However, the funnel was less interested in this social justice kick than some of the others were, focused instead on creating a mosaic of disaster, an aesthetic of horror, for his own artistic immortality. This selfish goal was not shared with the other clouds, who would undoubtedly see his efforts as no more noble than those of the sister cloud—possibly even less so, since everyone, cloud or human, recognizes with contempt the relative worthlessness of an artist. For now, he would slowly spin and observe from above, tactile interaction with the world withheld.

The system reached the outskirts of a small town called Pleasant Plains, a little lump of dirt roads attached to a highway leading to the far more significant Batesville. The town had a high school that also housed the middle school and that had even before that housed an elementary school before the forces of consolidation merged the school district of nearby Floral to form a new, overstretched district of hill-bound homes and hell-bound businesses. Pleasant Plains sat on the Independence/White county line, and the division between the jurisdictions was conveniently marked by East Club Road, a recently-paved street that had been a dirt road for most of its existence. The road forked at a VFW post, and the path that continued to follow the county line was popular with drug dealers, who could simply move their merchandise from one side to the other when either county’s police attempted a bust.

The funnel was not interested in this display of police incompetence and directed his attention instead to the other side of the fork. There sat a property that had recently been cleared of junk cars, scrap heaps, and drug paraphernalia, but still bore the trailer home of its dubious former resident. Also on the property was a newly-built workshop, a newly-poured concrete foundation for a newly-drawn house plan, and a newly-buried storm cellar, where a newly-formed family assembled from the scraps of two other families, as well as an additional party or two from the neighborhood, attempted to fortify themselves against the storm.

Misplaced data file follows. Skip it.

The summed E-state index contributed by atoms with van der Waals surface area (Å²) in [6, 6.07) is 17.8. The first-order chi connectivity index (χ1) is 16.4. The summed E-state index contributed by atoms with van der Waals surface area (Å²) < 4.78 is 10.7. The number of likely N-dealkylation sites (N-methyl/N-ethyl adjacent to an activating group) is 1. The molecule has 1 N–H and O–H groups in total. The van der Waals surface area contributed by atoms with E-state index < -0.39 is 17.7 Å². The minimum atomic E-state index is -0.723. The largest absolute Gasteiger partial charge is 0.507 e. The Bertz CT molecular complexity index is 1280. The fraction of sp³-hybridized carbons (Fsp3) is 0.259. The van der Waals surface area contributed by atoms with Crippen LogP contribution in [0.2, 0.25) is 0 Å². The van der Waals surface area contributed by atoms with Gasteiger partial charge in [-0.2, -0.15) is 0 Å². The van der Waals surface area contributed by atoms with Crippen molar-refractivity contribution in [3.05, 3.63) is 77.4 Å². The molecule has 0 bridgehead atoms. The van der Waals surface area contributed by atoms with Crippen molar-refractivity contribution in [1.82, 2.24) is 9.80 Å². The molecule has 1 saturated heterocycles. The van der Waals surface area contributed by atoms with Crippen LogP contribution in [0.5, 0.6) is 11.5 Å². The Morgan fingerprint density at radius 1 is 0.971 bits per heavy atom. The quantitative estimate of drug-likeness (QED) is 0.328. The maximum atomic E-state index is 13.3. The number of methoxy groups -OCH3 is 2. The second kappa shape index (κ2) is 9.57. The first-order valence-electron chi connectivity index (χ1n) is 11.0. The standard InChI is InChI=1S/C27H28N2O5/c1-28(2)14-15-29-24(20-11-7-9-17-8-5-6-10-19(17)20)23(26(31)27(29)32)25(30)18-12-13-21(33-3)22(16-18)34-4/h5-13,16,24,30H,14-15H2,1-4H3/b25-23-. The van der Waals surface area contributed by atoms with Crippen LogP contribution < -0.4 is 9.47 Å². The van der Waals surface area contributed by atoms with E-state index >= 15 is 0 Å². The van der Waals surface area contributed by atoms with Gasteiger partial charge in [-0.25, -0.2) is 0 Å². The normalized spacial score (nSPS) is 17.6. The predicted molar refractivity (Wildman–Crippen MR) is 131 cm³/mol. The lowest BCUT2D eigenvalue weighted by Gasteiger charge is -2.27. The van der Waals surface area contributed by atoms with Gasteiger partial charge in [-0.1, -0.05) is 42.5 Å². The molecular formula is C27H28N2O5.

The funnel had reached his canvas. Expertly uprooting the trees on the property, the now-touching tornado shred the ground with each tug on the trees until the landscape was a muddy mess with none of the wooded coverage that had once served as an obstacle course for the children in the shelter. The trailer was tipped over with a satisfying smash that spilled all of the merchandise that its owners held so dear in their materialistic foolishness. They would do fine without all of that if the tornado so chose to spare any of their lives. To test the resilience of said lives, the tornado decided to engage in a fun round of tug of war with the door that supposedly sealed them away from his power.